James Christmann in his essay Raising Voices, Lifting Shadows: Competing Voice-Paradigms in Frances E. W. Harper’s Iola Leroy – Critical Essay finds similar and common ground to this proposal.  Right away he raises the issue of dual climaxes found in Iola Leroy and how these climaxes also include a paradoxical nature.  It is just that ambivalence that was discussed above.  For Christmann this includes the fact that the northern meeting about blacks and advancement in chapter 30 occurs among the lightest skinned of blacks; the southern meeting in chapter 20 about family (and individual) advancement is populated by the darker blacks.  In other words, for there to be true advancement, both sides must be present and represented.  This remains true for the speech and dialects explored by Christmann’s essay, and also for the two qualifications that this paper has already proposed.  The theses are in agreement.

                This too seems to indicate Frances Harper’s thinking as well.  She cares most for the overall progress of the combination of personal and racial advancement.  Her novel Iola Leroy certainly indicates this.  It is a book full of the implications of what would occur without both sides being supported.  It possesses the potential ramifications of what can happen when both sides are adequately supported.  It is Iola Leroy, Harper’s masterpiece, and Iola Leroy, its most successful character, that demands the importance of both personal acceptance of heritage and statement of purpose as a prerequisite for racial advancement, and vice versa.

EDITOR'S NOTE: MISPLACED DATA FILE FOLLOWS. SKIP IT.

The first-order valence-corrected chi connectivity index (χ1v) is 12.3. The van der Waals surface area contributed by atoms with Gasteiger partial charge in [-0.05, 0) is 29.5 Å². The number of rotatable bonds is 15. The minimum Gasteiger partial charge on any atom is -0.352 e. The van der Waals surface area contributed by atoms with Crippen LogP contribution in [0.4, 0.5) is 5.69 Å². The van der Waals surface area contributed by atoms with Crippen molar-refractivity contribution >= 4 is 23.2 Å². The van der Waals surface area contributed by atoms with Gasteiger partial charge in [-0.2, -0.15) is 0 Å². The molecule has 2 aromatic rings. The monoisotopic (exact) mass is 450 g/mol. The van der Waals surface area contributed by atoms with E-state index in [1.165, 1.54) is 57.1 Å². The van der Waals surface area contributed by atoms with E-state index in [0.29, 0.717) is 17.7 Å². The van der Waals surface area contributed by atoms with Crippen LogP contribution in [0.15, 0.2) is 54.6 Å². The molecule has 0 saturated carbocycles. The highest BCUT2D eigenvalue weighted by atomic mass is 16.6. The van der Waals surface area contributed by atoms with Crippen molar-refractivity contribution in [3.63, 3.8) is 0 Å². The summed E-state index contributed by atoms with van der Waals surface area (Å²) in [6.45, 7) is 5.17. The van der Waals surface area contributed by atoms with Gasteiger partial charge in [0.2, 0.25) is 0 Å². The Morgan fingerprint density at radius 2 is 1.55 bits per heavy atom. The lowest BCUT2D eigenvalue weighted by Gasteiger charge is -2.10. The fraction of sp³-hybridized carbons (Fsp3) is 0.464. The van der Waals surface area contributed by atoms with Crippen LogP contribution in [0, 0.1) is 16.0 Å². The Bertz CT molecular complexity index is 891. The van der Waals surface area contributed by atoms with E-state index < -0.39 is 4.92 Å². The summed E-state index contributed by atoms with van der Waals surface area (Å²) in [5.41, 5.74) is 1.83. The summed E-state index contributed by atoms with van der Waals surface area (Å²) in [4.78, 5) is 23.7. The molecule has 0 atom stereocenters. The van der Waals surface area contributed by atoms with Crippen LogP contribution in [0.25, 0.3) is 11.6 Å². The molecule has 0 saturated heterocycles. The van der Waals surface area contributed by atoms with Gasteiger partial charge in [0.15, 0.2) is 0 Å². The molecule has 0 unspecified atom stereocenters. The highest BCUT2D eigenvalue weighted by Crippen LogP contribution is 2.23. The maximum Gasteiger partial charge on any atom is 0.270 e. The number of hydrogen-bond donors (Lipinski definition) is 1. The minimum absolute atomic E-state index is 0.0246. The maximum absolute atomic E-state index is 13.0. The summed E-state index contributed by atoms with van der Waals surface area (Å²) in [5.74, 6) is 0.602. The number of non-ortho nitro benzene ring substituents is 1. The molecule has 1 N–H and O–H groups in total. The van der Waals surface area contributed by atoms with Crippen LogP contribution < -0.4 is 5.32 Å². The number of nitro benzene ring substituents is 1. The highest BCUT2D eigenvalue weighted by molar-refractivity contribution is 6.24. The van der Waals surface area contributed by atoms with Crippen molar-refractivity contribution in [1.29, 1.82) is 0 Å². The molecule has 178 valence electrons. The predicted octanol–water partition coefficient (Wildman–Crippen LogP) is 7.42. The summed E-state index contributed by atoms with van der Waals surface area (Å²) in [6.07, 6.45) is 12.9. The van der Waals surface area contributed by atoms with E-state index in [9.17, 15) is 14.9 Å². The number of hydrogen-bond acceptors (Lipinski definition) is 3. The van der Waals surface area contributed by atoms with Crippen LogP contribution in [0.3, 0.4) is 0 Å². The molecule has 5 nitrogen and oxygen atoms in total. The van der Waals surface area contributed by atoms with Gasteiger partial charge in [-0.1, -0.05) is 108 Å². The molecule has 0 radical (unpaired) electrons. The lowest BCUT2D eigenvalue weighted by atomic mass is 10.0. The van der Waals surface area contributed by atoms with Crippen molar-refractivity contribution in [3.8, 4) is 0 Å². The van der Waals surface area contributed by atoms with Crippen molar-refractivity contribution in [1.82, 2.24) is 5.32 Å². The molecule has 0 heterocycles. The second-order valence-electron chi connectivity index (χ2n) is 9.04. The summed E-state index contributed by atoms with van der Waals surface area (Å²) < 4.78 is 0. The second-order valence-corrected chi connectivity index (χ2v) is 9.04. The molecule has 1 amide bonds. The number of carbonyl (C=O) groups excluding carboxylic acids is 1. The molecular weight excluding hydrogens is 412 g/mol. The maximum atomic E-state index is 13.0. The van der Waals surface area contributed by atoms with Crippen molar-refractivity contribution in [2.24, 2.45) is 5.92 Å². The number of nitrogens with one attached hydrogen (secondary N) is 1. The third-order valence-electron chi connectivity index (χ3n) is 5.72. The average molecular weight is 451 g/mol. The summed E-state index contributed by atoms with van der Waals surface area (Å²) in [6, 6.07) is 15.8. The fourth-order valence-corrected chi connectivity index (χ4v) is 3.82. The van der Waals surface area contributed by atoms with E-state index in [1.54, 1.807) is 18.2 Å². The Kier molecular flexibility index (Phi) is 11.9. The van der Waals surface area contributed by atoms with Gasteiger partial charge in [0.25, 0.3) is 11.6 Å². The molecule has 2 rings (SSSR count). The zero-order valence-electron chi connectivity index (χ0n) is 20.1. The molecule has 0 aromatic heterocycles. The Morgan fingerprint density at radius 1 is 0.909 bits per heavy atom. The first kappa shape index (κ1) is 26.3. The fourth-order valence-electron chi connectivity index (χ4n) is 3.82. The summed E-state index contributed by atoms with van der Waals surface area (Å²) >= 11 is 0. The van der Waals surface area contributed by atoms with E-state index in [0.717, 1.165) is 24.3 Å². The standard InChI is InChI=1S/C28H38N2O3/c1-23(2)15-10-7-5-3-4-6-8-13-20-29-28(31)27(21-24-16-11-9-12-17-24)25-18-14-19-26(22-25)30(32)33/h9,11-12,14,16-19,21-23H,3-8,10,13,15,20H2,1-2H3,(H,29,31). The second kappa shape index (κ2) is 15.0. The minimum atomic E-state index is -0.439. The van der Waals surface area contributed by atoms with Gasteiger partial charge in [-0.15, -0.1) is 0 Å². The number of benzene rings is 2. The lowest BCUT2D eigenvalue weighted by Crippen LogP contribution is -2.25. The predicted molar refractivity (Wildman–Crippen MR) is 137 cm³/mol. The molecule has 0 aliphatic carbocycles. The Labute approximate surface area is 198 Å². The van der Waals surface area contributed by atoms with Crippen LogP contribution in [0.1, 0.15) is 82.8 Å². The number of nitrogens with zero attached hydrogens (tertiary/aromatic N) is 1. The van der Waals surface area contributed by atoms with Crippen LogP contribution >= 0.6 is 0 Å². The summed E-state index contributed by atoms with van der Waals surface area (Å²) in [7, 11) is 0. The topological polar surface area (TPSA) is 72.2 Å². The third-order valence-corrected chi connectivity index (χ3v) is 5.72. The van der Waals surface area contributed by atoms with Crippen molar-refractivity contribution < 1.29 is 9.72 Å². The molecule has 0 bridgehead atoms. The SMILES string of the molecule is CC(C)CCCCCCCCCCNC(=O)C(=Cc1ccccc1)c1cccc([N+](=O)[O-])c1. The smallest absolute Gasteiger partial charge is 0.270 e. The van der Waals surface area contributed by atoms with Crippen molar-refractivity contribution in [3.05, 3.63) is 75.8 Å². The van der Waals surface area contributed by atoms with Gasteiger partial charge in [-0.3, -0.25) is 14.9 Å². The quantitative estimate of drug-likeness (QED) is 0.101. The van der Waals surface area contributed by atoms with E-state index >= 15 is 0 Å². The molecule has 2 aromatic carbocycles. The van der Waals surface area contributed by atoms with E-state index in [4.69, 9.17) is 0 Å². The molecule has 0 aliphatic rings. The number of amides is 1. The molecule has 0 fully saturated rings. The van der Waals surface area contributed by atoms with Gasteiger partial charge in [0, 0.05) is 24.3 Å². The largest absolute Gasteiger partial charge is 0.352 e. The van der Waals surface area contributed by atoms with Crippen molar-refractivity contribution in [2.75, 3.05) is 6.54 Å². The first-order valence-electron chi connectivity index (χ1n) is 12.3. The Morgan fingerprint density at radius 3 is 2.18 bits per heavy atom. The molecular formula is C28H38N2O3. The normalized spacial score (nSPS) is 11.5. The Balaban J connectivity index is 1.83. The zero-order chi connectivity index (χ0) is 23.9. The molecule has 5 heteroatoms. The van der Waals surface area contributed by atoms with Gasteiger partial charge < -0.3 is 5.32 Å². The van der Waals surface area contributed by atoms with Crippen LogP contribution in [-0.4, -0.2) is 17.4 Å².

Christmann, James. “Raising Voices, Lifting Shadows: Competing Voice-Paradigms in

    Frances E. W. Harper’s Iola Leroy – Critical Essay.” African American Review. 34

    (2000): 5-18. Print.

    Harper, Frances E. W. Iola Leroy. Oxford: UP, 1988.